The Starbucks Shooter
Waiting for News
It turned out that there were no usable fingerprints inside the shop, and aside from the shell casings, there was no other physical evidence. A bullet hole found over the safe suggested that a warning shot had been fired, possibly to get an employee to open it, but the safe had not been opened. Only Mahoney had the combination, so detectives surmised that she might have defied the robbers, and been killed as a result.
No one from the area had reported seeing anyone enter the store at closing time, or leaving later. FBI profilers who were consulted said that these killers would have prior offenses on their records. They suggested looking at other area armed robberies, but that effort turned up no clear leads to the Starbucks shooting. The Georgetown Business Association offered a reward of $10,000 for information, and Starbucks paid for the victims' funerals and for counseling for the families.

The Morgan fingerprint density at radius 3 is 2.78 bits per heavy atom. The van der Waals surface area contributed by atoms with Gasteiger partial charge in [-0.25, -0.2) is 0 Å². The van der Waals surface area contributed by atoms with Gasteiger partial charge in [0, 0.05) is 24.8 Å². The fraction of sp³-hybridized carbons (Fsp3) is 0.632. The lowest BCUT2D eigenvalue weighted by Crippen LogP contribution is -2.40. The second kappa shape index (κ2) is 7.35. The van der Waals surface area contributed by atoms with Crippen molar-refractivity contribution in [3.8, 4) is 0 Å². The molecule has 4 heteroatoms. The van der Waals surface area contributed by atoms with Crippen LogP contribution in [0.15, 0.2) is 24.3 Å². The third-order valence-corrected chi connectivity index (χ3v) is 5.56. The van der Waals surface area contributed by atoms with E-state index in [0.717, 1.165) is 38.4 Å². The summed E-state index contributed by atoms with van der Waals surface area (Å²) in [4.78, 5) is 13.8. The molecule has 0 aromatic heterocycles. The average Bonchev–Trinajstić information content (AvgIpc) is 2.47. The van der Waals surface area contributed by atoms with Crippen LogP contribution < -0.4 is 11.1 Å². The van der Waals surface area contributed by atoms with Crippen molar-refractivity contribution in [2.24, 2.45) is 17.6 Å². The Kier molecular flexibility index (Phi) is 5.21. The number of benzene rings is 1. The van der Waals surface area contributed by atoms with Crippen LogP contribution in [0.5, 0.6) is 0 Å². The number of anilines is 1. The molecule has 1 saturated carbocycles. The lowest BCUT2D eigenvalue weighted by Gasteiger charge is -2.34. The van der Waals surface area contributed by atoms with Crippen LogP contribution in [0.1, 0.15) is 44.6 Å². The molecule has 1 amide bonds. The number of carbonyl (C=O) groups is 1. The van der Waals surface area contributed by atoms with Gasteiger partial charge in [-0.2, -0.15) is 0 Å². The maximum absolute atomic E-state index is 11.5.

The homicide unit supervisor, Lt. Brian McAllister, insisted that with methodical police work the case would be closed. That meant it was going to take time. In fact, there was little news for several months, despite the concerns of residents and the families' need for closure. While investigators kept working, as each day passed, it seemed that the case was growing colder and, in a busy area like Washington, D.C., that it might eventually be shelved as low priority. But then something occurred that brought attention back to it.